If you want availability monitoring, then your best bet is to pay for an external provider like Server Density or Pingdom. On which, a ’50 checks’ account will cost ~ $250/year (as of Nov 2014).

Setting up geographically dispersed monitoring locations and scheduling checks amongst them all is non-trivial, and is something you get as part of the product with Server Density.

Most of the time the calculator settings are defaults and can be changed based on how long you’d consider things to take you. We have tried to be fair to Nagios with our time estimations, because after all cost isn’t the only way we think we have an advantage over the open source competition. There are some cases when Nagios is cheaper (e.g. if you don’t value your time highly or with tiny numbers of servers…but then why are you setting up a complex monitoring tool like Nagios in the first place?!) but with all the functionality Server Density provides, we think we have a pretty good offer!

Thanks for taking the time to read through our justification, if you’d like to join the discussion please leave a comment below, or equally this reddit thread is home to some interesting comments – we love to reading and responding to your thoughts. Oh, and if you’re sick of Nagios, consider us next time you’re looking for a Nagios Alternative.

  • Jeremy Wilson

    This whole post is completely disingenuous and self-serving. Of course a company that makes money from monitoring is going to find that using their services is the best value. It’s like a cigarette company sponsoring a study on the effects of smoking and discovering no link to how it causes cancer.

    I have a Nagios config that I developed years ago that rolls out in minutes and does basic monitoring and graphing with one script, and installing NRPE on the rest of the hosts. I also have scripts to monitor things beyond CPU and memory – mysql, postgres, redis, etc. It also includes SMS notification. Those hours I spent initially have paid off in major dividends since. I don’t have to repeat it for each infrastructure I do after, and most importantly, I don’t need to spend any more money on it. I had monitoring set up on 50 servers in less than 10 minutes last time. Done and done.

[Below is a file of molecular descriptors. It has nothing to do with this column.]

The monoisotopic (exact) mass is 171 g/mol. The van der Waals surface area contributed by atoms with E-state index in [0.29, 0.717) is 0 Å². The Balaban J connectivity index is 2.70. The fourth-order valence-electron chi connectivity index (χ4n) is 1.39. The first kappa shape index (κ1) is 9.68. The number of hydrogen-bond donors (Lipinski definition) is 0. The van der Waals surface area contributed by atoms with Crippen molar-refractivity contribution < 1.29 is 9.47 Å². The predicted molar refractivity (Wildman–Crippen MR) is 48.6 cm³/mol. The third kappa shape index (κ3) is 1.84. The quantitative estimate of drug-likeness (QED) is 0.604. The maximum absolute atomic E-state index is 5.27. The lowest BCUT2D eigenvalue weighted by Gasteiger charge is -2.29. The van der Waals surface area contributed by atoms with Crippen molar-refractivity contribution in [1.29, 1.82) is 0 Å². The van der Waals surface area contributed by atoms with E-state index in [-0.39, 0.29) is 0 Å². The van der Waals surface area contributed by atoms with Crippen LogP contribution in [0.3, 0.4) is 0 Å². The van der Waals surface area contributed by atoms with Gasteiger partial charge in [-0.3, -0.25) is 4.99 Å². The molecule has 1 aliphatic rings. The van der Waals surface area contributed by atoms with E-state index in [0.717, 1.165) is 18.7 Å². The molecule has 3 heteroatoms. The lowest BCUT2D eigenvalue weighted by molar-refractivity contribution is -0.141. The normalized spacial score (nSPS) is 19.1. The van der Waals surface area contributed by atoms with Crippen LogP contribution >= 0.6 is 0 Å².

In terms of the type of instance or server you need, I’ve run super-efficient installs on the free-tier micro instances for sub-100 server installs without issue.

    Most importantly, with an in-house Nagios (Icinga in my case) install, I’m not sending off critical internal status info on the public internet, and I’m not relying on a third party to provide a mission-critical service.

    • Thanks for commenting. Always good to have a discussion over the points we’ve raised. We think we make a very good case for why Server Density is better than picking Nagios. There’s a lot of misconceptions about Nagios et al being “free” it’s in our interests to highlight.

      Regarding your specific points,

      > I have a Nagios config that I developed years ago that rolls out in minutes

      This is exactly how we’ve calculated the per server setup costs. There’s an initial cost for the first server as you get configs right, but then it’s just a couple of minutes for each subsequent server. As mentioned, if you’ve done it before then it takes less time but even then you still have to spend time getting things up and running – time I’d argue is better spent elsewhere.

      > I also have scripts to monitor things beyond CPU and memory – mysql, postgres, redis, etc.

      These are all things you had to build yourself where you’re reinventing the wheel unnecessarily. Your time is better spent building features for your customers.